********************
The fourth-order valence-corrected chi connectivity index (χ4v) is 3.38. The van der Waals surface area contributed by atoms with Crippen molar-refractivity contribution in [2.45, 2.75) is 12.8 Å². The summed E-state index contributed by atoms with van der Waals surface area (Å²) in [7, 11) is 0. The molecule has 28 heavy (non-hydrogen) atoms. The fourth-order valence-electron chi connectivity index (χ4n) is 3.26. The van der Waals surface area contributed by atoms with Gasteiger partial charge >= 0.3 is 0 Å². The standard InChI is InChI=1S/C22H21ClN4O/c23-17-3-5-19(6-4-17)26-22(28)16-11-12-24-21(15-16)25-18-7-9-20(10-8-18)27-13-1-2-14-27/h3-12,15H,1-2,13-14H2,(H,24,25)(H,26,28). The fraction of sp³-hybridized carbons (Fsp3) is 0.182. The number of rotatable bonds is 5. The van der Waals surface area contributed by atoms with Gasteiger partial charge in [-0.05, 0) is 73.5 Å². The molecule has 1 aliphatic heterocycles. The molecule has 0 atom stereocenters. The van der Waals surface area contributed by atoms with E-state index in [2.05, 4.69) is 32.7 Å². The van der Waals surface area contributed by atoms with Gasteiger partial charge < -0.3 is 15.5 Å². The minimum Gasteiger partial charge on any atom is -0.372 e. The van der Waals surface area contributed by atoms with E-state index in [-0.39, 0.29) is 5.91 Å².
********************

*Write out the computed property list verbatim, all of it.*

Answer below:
The fourth-order valence-corrected chi connectivity index (χ4v) is 3.38. The van der Waals surface area contributed by atoms with Crippen molar-refractivity contribution in [2.45, 2.75) is 12.8 Å². The summed E-state index contributed by atoms with van der Waals surface area (Å²) in [7, 11) is 0. The molecule has 28 heavy (non-hydrogen) atoms. The fourth-order valence-electron chi connectivity index (χ4n) is 3.26. The van der Waals surface area contributed by atoms with Gasteiger partial charge >= 0.3 is 0 Å². The standard InChI is InChI=1S/C22H21ClN4O/c23-17-3-5-19(6-4-17)26-22(28)16-11-12-24-21(15-16)25-18-7-9-20(10-8-18)27-13-1-2-14-27/h3-12,15H,1-2,13-14H2,(H,24,25)(H,26,28). The fraction of sp³-hybridized carbons (Fsp3) is 0.182. The number of rotatable bonds is 5. The van der Waals surface area contributed by atoms with Gasteiger partial charge in [-0.05, 0) is 73.5 Å². The molecule has 1 aliphatic heterocycles. The molecule has 0 atom stereocenters. The van der Waals surface area contributed by atoms with E-state index in [2.05, 4.69) is 32.7 Å². The van der Waals surface area contributed by atoms with Gasteiger partial charge < -0.3 is 15.5 Å². The minimum Gasteiger partial charge on any atom is -0.372 e. The van der Waals surface area contributed by atoms with E-state index in [-0.39, 0.29) is 5.91 Å².